So there’s something utterly human. There’s something which deeply connects us with the reasons, the motives, the fears, the hopes that move people. And that is the energy we need to tap into if we are to accompany and to welcome our brothers and sisters.

The other thing we would like to do about migration is to stop calling it a crisis. Migration is something that humans have been doing throughout our history. It is what we do on this round planet where there’s always a horizon beyond where I am. So to move is practically genetic. It is part of the human experience. It enriches the experience.

And I would add a word about the famous market that touches so much of our lives. The market explains much of why people move. People would not move if the possibility of participating in the economy in a more meaningful way did not exist somewhere else. People don’t move towards unemployment, people don’t move towards starvation, people don’t move towards repression, violence and war. People move towards hope. One of their motivations is economic, just as it would be mine or yours.

So let us appreciate that migrating and seeking refuge are a normal part of life. They are not global, nor an emergency, nor a crisis, and they won’t go away. Instead, they remain more and more a part of our shared experience.

Finally, I would like to connect what we hope to do in our Section for Migrants and Refugees with what we’ve heard this afternoon regarding the United States. Archbishop Gómez and others have spoken about the importance of immigration reform. This is a long-term solution to many of today’s problems.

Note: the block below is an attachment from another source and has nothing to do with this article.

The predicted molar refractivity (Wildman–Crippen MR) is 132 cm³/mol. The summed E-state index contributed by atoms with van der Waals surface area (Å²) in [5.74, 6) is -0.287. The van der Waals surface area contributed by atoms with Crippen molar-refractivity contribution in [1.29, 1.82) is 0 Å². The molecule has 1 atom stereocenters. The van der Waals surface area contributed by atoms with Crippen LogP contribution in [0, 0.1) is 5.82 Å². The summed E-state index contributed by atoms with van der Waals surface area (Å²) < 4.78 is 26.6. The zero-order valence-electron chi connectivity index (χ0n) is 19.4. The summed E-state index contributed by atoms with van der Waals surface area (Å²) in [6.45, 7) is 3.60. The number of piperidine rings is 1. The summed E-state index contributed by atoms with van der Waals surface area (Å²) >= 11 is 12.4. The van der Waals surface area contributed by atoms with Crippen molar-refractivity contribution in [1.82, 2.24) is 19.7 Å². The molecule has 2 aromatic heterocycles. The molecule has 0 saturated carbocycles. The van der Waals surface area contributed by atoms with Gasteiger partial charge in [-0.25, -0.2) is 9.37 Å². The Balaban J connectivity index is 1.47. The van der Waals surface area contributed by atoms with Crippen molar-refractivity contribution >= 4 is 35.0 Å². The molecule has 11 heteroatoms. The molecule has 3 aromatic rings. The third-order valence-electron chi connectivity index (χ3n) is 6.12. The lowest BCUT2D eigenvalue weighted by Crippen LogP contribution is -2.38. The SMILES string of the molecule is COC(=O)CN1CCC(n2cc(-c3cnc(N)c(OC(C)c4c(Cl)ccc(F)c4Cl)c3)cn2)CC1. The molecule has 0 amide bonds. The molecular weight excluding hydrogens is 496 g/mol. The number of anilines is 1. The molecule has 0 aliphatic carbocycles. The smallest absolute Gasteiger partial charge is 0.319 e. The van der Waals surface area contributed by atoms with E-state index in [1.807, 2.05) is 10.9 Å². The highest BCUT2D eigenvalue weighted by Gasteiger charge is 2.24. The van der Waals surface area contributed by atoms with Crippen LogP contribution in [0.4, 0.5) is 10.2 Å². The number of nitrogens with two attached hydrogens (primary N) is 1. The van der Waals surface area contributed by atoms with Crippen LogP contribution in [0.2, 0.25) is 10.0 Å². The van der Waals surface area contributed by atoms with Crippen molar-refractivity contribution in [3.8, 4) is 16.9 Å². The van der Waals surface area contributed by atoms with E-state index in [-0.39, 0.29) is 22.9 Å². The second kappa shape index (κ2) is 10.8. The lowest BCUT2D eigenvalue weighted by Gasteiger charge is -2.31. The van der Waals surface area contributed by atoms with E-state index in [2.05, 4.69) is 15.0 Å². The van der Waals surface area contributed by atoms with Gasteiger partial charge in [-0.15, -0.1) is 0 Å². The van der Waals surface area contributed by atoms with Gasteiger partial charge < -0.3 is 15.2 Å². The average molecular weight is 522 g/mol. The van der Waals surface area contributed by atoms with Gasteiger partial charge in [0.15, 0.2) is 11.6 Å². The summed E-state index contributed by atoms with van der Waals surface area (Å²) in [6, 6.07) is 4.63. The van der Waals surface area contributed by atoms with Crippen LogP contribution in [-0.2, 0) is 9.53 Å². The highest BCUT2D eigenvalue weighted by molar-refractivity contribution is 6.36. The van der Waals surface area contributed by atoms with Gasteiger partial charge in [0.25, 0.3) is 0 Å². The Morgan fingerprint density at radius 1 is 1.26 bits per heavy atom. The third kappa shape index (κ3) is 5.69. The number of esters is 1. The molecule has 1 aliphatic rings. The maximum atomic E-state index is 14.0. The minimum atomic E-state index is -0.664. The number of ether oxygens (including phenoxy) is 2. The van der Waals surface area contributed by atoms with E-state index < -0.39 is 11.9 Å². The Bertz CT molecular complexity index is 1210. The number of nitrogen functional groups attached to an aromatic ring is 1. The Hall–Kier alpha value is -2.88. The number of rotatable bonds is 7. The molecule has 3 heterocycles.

Our Section believes that the whole world needs immigration reform, not just the United States. Migration is a most important aspect of human life about which the United Nations and the international community have not been able to agree. So we would like to tap into the energy that you have here in the United States for immigration reform domestically, and translate it into international energy towards an international legal framework which would make immigration safe, orderly and regular, so that people moving from any country to whatever other country may enjoy the protection, the support and the security that everyone would want if they were forced to flee. We hope that, in the months ahead, we can work together towards immigration reform both domestically and internationally.

Thank you for the welcome that I have received. This Regional Meeting of Popular Movements is a chance to listen. Listening is always a good place to start, so that our response gets built, not on what we imagine or think is best, but on what people really live and really need.

With the beautiful Message we read last night, Pope Francis is very happy to be with us in spirit. He is looking forward to accompany these causes and these movements in the weeks and months ahead.

Thank you very much.

Michael Czerny S.J.
Migrants & Refugees Section
Integral Human Development